Choroszy Modelbud 1/72 Savoia-Marchetti SM.78
Reconnaissance Flying Boat
by Richard Mendes

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The Savoia-Marchetti S.78 bomber and reconnaissance biplane flying boat developed from the S.62bis was the last wood and fabric biplane flying boat used in numbers by Italy, the prototype MM.222 making its first flight late in 1932, 49 were built, 32 by Piaggio and 17 by Savoia-Marchetti with production ending in 1935.

The S.78 retained near the same wings, tail and fuselage of the S.62bis but with different of Handley Page wing slats. Fuselage frames and longerons were made from poplar and ash respectively; the plywood-skinned double-layered bottom hull had an external layer of orthogonally arranged cedar laminate flanks. The fabric-covered wings had spruce longerons and poplar ribs painted to render them water impermeable, twin stabilizing floats were mounted mid-wing.

The S.78 was powered by a single Isotta Fraschini Asso 750 W-18 engine nested in a suspended steel gondola mounted between the two wings driving a four-bladed variable pitch propeller manually set before takeoff; a remotely operated CO² fire extinguisher was mounted next to the engine. A total of 2,200 liters (580 US gallons) of fuel was carried in six unarmored duralumin fuselage tanks arranged two aft, two central and two forward.

The pilot and co-pilot were seated side-by-side in an enclosed cockpit for the S.78 prototype but was replaced by open cockpits in production aircraft. A 7.7 mm (0.303 in) Lewis machine gun station manned by the co-pilot was in the nose that also contained two cameras. An enclosed rear dorsal turret station with a Lewis gun was manned by the radio operator who also operated a R.A.350 transmitter and a A.R.4 receiver sets. The aircraft was not fitted with an electric intercom system so the pilot and radio operator communicated by written messages and via a pneumatic messaging system.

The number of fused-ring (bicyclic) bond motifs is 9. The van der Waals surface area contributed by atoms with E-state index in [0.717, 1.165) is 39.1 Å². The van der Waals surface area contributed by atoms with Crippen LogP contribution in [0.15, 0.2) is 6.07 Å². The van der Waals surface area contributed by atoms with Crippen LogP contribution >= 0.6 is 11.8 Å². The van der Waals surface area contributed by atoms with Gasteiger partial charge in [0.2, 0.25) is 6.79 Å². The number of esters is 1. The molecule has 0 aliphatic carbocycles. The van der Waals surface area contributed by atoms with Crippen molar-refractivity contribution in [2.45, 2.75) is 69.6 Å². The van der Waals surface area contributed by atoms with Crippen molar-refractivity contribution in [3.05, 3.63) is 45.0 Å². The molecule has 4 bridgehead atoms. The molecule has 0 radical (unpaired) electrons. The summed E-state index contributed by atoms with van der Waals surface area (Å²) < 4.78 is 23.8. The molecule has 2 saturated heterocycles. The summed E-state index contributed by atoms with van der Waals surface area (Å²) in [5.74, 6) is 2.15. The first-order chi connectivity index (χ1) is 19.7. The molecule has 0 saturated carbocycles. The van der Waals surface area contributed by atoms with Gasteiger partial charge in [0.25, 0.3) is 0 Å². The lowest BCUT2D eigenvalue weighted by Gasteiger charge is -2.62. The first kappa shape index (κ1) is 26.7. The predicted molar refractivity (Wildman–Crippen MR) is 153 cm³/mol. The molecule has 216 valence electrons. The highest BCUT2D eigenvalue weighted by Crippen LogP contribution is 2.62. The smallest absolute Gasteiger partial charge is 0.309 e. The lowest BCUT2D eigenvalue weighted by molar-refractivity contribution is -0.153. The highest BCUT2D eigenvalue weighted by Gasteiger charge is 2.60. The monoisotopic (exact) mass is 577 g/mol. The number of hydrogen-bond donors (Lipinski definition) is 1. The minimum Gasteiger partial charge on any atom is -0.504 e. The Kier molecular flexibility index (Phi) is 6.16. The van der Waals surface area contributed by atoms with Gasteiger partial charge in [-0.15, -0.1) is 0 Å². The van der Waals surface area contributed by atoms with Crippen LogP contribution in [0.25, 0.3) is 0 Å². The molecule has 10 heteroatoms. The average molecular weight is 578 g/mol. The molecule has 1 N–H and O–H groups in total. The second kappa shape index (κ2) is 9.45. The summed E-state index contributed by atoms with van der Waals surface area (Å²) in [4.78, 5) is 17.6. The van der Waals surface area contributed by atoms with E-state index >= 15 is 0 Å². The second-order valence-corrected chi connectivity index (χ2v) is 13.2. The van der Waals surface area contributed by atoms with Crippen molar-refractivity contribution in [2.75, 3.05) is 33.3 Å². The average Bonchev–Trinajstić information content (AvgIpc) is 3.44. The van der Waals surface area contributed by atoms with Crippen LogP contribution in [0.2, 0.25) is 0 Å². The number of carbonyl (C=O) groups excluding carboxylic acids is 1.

The forward Lewis gun had 564 rounds of ammunition in 12 magazines, the aft gun had 470 in 10 magazines, up to 700 kg (1,540 lbs) of bombs were carried in bomb bays within lower wings next to the fuselage. Typical payload combinations included: 2 × 250 kg (550 lbs) and 2 × 100 kg (220 lbs) bombs, 6 × 100 kg (220 lbs) bombs, 4 × 70 kg (150 lbs) depth charges or 6 × 12 kg (26 lbs) of training bombs. Smoke generators also could be mounted on inner hard points; a Jozza bombsight was located in the right cockpit behind a glazed window.

The SM.78 flew with the 141a Sq. based at La Spezia, 144a Sq. at Livorno, 182a Sq. at Nisida, 189a Sq. at Syracuse till 1938 when they were replaced by the far superior CANT Z.501. Some planes remained in service as air-sea rescue aircraft early into World War II. Spain operating SM.62s and tried unsuccessfully to acquire a license to build the SM.78 leaving Italy as sole operator of the SM.78.


The resin + clear styrene parts of the 1/72 Scale Choroszny Modelbud Savoia-Marchetti S.78 model kit released in 2008 is the only one available of this lesser-known Italian flying boat. Well molded and detail rich the kit includes four cylindrical fuel tanks though placing them within the fuselage proved quite difficult. Kit decals depict red 4 of 144 Squadriglia based at La Spezia c.1934-35; anti-camouflage stripe decals were included but painted them instead on the top wings.